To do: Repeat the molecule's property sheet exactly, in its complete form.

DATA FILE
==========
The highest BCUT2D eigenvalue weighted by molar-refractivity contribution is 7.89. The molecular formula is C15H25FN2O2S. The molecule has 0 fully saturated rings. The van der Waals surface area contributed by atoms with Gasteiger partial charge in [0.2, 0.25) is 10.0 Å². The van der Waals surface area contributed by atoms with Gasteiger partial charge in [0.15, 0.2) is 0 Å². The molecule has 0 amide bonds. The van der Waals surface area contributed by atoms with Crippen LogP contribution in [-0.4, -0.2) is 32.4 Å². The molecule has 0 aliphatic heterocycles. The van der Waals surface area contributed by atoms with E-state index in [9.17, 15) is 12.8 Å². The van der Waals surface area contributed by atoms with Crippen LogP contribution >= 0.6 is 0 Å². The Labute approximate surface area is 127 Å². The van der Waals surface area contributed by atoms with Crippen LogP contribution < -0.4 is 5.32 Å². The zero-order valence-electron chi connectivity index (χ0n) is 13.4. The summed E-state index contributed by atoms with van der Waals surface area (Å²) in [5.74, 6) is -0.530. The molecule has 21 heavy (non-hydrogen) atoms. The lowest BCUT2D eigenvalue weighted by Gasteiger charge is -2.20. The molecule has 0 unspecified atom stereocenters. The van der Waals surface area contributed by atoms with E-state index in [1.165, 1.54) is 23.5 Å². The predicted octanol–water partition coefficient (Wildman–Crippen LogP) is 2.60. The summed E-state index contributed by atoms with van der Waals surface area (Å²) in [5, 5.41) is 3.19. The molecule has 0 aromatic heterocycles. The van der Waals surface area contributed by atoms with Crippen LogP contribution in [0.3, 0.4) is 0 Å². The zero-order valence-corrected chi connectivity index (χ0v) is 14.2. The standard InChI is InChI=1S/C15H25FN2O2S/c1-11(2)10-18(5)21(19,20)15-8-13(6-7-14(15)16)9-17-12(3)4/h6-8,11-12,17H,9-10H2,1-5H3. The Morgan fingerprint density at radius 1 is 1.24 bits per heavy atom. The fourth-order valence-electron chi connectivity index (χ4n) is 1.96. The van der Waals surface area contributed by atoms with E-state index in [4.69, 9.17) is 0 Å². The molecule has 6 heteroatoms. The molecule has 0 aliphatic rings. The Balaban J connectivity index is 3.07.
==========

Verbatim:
The highest BCUT2D eigenvalue weighted by molar-refractivity contribution is 7.89. The molecular formula is C15H25FN2O2S. The molecule has 0 fully saturated rings. The van der Waals surface area contributed by atoms with Gasteiger partial charge in [0.2, 0.25) is 10.0 Å². The van der Waals surface area contributed by atoms with Gasteiger partial charge in [0.15, 0.2) is 0 Å². The molecule has 0 amide bonds. The van der Waals surface area contributed by atoms with Crippen LogP contribution in [-0.4, -0.2) is 32.4 Å². The molecule has 0 aliphatic heterocycles. The van der Waals surface area contributed by atoms with E-state index in [9.17, 15) is 12.8 Å². The van der Waals surface area contributed by atoms with Crippen LogP contribution >= 0.6 is 0 Å². The Labute approximate surface area is 127 Å². The van der Waals surface area contributed by atoms with Crippen LogP contribution < -0.4 is 5.32 Å². The zero-order valence-electron chi connectivity index (χ0n) is 13.4. The summed E-state index contributed by atoms with van der Waals surface area (Å²) in [5.74, 6) is -0.530. The molecule has 21 heavy (non-hydrogen) atoms. The lowest BCUT2D eigenvalue weighted by Gasteiger charge is -2.20. The molecule has 0 unspecified atom stereocenters. The van der Waals surface area contributed by atoms with E-state index in [1.165, 1.54) is 23.5 Å². The predicted octanol–water partition coefficient (Wildman–Crippen LogP) is 2.60. The summed E-state index contributed by atoms with van der Waals surface area (Å²) in [5, 5.41) is 3.19. The molecule has 0 aromatic heterocycles. The van der Waals surface area contributed by atoms with Crippen LogP contribution in [0.3, 0.4) is 0 Å². The zero-order valence-corrected chi connectivity index (χ0v) is 14.2. The standard InChI is InChI=1S/C15H25FN2O2S/c1-11(2)10-18(5)21(19,20)15-8-13(6-7-14(15)16)9-17-12(3)4/h6-8,11-12,17H,9-10H2,1-5H3. The Morgan fingerprint density at radius 1 is 1.24 bits per heavy atom. The fourth-order valence-electron chi connectivity index (χ4n) is 1.96. The van der Waals surface area contributed by atoms with E-state index in [4.69, 9.17) is 0 Å². The molecule has 6 heteroatoms. The molecule has 0 aliphatic rings. The Balaban J connectivity index is 3.07.